For example, in restaurants, the ordering of meals involves direct interaction with Ih clients. However, determining the restaurant’s menu is a customer-oriented process but does not involve direct contact with the customer.
Step 3: Identification of Front- and Back-End Integration: Once those activities are identified which can be perceived by the customer the next step is to identify the unperceivable activities.
The process step for these will be placed between the interaction line and the visibility line. Sometimes a service blueprint also includes two lower planes (support and control) depending on its objectives.
For example, in many cases of household repair of gadgets like washing machines the repair activity is not possible at the customer’s home address.
Also, many times the spare parts of the washing machine are ordered in advance. In both cases, the process is invisible or unperceivable from the client’s end.
Step 4: Resource Definition, Time Standards, and Tolerance: The next step in the service blueprint is to define the timeframe of the process.
This is done by determining the employee count, labor time, and other costs involved in the process. The requisite time for each process is calculated and then the resource for the same is allocated.
Possible deviation in estimated time should also be taken into consideration in order to derive accurate results.
This helps in testing the criticality of a service in terms of time and determining whether the services can be delivered within the stipulated time given by the customers.
For example, in the case of household repair of electrical appliances the required time and resources for the repair activity are calculated based on experience.
This is utilized later when the simulation of the service is done. In this manner, it is possible to work out the ideal work quantity that an individual employee should do and also the number of employees that will be required.
Service Blueprint for Existing Services By understanding and analyzing the present status of the service process, new innovation opportunities can be identified within the existing services.
Service blueprinting of existing services involves the following steps:
Step 1: Service Documentation and Decomposition into Component Processes: The first step in service processing of existing services is service documentation and decomposition.
It involves creating a record of the various service processes through a process of documentation or monitoring service transactions.
From the perspective of clients, the process can be carried out using the Critical Incident Method. Structured interviews and workshops are some of the most suitable methods for documenting internal service processes.
As we have seen that service blueprinting involves the representation of the process in sequential format; hence, this representation must be integrated with the decomposition of the service process.
This needs to be followed by resource and time documentation.
Step 2: Depiction of the Service Process: In case, the documentation cannot be synchronized with the service blueprint or cannot be represented in form of a flowchart with ordered process steps and interaction planes, then the conversion of the same into service blueprint Deeds to be changed.
A software package can be used for undertaking this process.
Step 3: Determination of Resources and Time Standards: This is the third step where the actual process roles must be transmitted to the service blueprint.
Each process step can be integrated with executable roles that are pre-defined. In the case of large organizations, RACI-Model (Responsible, Accountable, Consulted, and Informed) can be used.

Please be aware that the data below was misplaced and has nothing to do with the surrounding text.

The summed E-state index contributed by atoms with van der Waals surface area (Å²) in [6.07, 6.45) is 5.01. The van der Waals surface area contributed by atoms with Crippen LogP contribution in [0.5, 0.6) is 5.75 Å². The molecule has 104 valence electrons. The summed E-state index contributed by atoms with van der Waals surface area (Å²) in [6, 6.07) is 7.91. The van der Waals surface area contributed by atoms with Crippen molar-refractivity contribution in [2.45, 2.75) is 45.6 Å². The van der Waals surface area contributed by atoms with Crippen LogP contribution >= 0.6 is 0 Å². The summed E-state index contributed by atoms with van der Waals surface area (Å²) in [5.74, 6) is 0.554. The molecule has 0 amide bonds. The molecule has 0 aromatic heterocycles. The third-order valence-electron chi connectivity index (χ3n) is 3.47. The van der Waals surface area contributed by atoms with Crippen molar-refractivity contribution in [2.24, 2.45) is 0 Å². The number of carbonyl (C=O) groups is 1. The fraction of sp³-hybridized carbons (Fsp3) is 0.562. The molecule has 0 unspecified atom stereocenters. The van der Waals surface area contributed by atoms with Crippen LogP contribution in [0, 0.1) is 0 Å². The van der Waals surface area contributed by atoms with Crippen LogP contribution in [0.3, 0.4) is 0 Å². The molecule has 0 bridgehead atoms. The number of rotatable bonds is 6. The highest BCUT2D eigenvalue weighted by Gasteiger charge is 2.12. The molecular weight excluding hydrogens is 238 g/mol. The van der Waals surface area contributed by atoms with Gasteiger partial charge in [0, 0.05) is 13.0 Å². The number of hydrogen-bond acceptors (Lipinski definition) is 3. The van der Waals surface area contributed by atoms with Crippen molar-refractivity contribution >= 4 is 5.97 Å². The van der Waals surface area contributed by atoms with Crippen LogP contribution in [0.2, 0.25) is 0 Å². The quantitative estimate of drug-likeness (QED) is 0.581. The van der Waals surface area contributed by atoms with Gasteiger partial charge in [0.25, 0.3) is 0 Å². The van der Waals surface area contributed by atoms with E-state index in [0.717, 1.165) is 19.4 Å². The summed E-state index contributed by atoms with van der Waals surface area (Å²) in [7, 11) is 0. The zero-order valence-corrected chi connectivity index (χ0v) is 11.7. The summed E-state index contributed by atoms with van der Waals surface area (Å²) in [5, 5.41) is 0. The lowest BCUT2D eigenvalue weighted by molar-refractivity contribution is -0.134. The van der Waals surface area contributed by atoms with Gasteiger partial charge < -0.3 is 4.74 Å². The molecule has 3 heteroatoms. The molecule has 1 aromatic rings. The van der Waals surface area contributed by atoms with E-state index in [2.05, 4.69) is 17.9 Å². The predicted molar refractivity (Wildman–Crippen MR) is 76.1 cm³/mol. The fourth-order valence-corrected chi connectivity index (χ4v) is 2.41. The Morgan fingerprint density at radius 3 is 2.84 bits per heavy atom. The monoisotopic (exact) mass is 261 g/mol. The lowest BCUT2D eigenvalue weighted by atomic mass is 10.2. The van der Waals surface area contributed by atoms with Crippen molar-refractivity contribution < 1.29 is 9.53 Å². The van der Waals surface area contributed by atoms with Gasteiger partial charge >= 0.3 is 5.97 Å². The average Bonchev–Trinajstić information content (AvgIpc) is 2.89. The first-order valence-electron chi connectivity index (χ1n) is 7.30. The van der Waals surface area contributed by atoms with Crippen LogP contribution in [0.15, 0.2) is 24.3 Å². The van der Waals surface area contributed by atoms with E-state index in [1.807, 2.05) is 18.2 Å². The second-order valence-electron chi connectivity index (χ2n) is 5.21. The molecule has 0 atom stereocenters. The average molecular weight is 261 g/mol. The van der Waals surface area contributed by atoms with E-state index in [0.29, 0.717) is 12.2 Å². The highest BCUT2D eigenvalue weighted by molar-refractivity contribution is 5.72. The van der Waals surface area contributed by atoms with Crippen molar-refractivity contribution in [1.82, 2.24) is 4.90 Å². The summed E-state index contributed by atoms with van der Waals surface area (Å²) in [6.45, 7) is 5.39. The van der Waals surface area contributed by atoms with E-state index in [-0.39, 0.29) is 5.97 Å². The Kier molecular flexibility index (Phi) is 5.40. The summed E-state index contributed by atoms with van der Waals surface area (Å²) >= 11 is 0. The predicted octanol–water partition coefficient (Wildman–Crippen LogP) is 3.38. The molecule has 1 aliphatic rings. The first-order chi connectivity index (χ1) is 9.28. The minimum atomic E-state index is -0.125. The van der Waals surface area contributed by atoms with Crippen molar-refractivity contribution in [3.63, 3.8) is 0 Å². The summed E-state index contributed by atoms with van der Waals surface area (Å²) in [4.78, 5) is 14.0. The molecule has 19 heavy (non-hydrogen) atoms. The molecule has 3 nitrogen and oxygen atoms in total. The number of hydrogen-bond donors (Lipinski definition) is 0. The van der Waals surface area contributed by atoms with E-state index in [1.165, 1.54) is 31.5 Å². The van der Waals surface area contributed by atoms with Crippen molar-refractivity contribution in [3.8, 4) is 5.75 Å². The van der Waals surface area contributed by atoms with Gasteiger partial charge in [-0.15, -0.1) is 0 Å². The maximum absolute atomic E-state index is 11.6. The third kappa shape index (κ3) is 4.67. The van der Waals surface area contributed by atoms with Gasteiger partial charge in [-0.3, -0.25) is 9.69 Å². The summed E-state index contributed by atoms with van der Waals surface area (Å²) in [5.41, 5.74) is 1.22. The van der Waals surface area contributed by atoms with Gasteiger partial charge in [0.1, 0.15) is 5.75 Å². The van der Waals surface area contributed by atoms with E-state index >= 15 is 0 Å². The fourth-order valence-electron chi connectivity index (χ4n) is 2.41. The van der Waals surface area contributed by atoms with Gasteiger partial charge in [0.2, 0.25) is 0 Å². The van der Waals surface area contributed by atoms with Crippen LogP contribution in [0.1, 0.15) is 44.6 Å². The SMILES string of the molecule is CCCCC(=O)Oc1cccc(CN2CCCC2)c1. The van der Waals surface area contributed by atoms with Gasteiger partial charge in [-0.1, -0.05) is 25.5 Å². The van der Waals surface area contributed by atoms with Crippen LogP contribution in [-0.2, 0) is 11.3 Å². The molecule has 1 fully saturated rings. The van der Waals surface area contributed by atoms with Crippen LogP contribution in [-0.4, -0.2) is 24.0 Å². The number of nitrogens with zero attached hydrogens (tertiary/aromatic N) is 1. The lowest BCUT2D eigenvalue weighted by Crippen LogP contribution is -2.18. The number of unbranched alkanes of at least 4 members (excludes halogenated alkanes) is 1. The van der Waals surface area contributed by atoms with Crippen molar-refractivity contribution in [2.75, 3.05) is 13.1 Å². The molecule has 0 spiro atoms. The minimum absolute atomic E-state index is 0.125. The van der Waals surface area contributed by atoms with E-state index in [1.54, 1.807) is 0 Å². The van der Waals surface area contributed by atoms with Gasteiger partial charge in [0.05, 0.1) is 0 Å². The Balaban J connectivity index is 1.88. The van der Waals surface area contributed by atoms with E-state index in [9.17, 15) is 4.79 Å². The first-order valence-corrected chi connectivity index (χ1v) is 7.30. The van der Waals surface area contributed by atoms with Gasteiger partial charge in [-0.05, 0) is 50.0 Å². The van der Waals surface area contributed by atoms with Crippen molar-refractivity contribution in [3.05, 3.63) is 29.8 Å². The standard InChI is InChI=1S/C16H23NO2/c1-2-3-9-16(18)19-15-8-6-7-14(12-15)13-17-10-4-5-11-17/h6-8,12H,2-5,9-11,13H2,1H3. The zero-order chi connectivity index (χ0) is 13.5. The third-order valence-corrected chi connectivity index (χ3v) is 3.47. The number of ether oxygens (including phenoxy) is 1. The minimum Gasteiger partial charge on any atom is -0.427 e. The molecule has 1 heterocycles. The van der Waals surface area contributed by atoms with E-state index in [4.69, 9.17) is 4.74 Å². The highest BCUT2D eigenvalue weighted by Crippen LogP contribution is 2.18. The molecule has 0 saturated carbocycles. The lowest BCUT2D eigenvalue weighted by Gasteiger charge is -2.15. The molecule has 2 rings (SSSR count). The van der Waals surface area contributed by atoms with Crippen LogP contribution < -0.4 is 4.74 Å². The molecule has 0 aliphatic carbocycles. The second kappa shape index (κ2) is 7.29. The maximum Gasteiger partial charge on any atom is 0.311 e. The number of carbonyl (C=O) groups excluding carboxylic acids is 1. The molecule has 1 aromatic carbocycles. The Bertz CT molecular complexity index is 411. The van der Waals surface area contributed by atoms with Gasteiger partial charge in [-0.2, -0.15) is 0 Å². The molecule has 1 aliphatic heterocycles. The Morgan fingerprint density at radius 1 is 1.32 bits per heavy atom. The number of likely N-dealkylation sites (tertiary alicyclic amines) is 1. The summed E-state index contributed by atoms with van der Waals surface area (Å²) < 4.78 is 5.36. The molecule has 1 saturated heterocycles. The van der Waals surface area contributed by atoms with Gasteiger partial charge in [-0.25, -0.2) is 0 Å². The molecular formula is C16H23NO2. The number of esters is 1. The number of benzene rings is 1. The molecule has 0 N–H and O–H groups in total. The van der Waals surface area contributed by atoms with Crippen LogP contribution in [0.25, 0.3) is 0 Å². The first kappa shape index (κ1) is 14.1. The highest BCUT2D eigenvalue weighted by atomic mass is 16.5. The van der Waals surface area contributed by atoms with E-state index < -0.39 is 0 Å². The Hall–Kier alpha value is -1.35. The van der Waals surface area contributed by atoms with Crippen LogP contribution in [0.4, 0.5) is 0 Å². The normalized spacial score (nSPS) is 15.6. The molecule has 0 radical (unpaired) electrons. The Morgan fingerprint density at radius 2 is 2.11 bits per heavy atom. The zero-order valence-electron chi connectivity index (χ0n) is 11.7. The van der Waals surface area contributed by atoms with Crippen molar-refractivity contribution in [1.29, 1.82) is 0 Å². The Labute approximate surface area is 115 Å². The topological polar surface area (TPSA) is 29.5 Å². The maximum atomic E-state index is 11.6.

Besides the information about the service process, the roles of the advisor and the information provider also need to be detailed.
Finally, the sequence of the service steps is determined and the time is taken completely the process is computed.
Step 4: Analysis and Service Improvement: Last but not least step involved in the process of service blueprint is analysis and service improvement.
Various methods can be used for analyzing the services. Any changes that are deemed necessary after the analysis of the process are incorporated and the same is included in the service blueprint.
The figure given below shows the service blueprint for a household maintenance service. This has two main objectives.
The first part tries to capture the various customer interactions that happen in the service activity whereas the second part tries to capture the various cost elements that are associated with the service.
The service process gets initiated when the machine suffers a breakdown. The client at this stage contacts the service company.
The client will try to explain his problem and will schedule an appointment with the service technician. The technician then visits the client’s home.
In the likely event that the client is not at home, a second appointment is scheduled. The technician inspects the fault in the machine and then makes an estimate of the prospective expenses in getting the machine repaired.
In case the repairs do not require the purchase of additional parts then the technician gives an on-the-spot estimate of the cost, which if found suitable, initiates the repair activity.
However, a follow-up appointment is given if any additional part or special tool is required by the technician.
Once the repair activity is carried out successfully the firm gives an invoice to the customer, follow-up activity of the service is considered as part of the distinct service function.
The figure shows that all activities in the blueprint are not at the same level. Activities like the description of the problem, fixing up a technician visit, or making a payment are done by the client and not the service provider.
The onstage activities can be perceived by the customer as he is directly involved in the process. However, the backstage activities like spare part order, preparation of the invoice, traveling of the technician, etc., are unperceivable.